ACTION ALERT Crossroads ACTION ALERT
There is abundant evidence that the major cause of coastal water degradation is runoff caused by excessive impervious surfaces in developed areas. Most recent development in the coastal area has been done under the “low-density” option which does not require stormwater controls within ½ mile of shellfish waters (SA) unless the built-upon area exceeds 25%. The new coastal area rule would require stormwater controls if the built-upon area exceeds 12%.
Currently stormwater permits are required if more than 1 acre of land is disturbed. The new rules would change this to 10,000 square feet (about ¼ acre).
Within ½ mile of SA waters, existing permit rules require stormwater runoff from the first 11/2 inches of rain be controlled. The draft rules require runoff from the present standard or the 1-year, 24-hour storm (generally 3-4 inches), whichever is greater, to be controlled.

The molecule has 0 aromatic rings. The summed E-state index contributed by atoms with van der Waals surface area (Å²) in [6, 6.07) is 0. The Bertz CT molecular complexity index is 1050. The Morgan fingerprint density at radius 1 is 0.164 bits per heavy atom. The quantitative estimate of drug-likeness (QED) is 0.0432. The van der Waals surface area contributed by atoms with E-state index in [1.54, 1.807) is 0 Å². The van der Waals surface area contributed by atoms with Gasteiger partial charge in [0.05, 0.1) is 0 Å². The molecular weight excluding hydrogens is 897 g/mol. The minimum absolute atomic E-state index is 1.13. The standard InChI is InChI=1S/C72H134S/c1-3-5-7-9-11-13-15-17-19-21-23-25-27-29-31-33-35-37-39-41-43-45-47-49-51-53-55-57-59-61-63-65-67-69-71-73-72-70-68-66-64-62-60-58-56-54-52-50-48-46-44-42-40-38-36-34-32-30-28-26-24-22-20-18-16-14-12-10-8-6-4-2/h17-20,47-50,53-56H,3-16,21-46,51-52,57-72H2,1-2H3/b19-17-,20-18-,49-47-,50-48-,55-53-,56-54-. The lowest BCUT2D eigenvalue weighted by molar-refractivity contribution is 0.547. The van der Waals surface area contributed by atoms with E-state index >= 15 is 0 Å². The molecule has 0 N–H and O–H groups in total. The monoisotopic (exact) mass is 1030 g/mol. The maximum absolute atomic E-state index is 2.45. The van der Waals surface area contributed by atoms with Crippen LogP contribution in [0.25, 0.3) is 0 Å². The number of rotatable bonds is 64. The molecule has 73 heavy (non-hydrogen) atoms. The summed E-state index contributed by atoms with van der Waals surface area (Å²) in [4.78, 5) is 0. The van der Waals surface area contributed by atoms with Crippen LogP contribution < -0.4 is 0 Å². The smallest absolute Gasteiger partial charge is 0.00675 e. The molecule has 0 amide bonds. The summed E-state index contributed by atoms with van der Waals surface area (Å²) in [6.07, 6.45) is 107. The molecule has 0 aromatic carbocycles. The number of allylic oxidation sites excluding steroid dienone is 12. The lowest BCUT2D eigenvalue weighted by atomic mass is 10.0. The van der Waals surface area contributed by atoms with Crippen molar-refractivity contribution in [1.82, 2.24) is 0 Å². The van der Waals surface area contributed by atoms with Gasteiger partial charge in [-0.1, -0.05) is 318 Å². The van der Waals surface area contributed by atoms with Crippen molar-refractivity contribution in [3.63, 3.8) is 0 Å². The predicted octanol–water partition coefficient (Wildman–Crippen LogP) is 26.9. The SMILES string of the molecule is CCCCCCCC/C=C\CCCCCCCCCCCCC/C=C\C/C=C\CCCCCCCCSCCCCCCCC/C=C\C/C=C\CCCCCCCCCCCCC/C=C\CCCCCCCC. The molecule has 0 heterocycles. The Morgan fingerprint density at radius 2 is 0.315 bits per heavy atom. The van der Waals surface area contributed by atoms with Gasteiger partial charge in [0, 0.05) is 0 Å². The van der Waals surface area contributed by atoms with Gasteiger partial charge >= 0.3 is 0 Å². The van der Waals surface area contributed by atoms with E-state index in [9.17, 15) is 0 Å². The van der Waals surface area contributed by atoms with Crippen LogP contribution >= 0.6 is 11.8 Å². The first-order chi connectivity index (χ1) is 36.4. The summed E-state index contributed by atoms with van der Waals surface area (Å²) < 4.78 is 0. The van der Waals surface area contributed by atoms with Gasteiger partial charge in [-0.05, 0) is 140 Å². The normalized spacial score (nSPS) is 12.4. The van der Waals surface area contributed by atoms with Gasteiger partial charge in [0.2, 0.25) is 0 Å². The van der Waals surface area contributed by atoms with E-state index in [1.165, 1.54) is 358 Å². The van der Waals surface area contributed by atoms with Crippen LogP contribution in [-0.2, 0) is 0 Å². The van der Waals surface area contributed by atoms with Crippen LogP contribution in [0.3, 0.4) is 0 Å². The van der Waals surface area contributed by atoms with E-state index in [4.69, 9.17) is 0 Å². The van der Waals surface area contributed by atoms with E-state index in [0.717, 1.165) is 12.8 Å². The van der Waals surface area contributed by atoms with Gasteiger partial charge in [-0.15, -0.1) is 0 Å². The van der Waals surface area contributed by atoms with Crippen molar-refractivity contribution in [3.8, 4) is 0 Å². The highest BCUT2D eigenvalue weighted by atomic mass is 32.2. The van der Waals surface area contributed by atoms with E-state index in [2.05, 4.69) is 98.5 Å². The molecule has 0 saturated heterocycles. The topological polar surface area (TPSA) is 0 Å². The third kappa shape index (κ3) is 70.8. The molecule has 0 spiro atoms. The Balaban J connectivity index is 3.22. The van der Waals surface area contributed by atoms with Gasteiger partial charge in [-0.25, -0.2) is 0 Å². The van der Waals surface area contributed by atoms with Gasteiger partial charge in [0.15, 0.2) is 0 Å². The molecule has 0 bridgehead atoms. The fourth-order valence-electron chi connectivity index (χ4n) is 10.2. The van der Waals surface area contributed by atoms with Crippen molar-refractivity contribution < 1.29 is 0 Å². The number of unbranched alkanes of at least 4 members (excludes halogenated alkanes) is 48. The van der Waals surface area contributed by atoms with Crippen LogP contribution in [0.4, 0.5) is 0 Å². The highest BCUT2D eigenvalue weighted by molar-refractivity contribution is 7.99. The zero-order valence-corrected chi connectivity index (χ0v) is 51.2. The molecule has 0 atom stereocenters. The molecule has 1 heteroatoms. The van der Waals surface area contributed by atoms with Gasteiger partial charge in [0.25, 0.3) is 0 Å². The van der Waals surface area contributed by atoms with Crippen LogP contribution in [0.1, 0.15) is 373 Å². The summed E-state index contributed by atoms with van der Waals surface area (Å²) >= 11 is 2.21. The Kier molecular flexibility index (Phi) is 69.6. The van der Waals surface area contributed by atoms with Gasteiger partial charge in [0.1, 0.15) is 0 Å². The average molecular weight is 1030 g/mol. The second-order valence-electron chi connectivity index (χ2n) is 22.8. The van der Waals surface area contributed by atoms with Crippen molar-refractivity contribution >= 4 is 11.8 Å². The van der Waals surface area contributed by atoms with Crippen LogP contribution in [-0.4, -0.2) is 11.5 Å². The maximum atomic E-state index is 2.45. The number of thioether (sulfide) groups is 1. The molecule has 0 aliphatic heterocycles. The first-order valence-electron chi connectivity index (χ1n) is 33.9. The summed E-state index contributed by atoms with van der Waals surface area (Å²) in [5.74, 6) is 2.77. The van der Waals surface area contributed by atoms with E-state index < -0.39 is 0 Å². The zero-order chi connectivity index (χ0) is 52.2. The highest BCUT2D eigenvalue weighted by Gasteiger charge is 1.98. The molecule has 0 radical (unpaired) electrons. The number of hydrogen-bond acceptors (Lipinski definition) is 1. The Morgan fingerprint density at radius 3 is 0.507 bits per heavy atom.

ALL wetlands, not just coastal marsh, should be excluded from the built-upon area calculation.
The required buffer distance from waterways should be 50’ rather than 30’.
The crucial point is that if we don’t strengthen the present runoff rules, our coastal waters will continue to degrade. It is essential that we afford them more protection. Some local governments apparently are unwilling to adopt stormwater or development controls that go beyond state rules and have consistently opposed increased protection of our water quality. For example, the County weakened water-quality protection policies in the current draft County Land Use Plan and largely ignored Down-East problems. We need better state regulations if local governments fail to act.
Please attend and comment. If you cannot do so, comments can be sent to Tom Reeder at: firstname.lastname@example.org until October 15.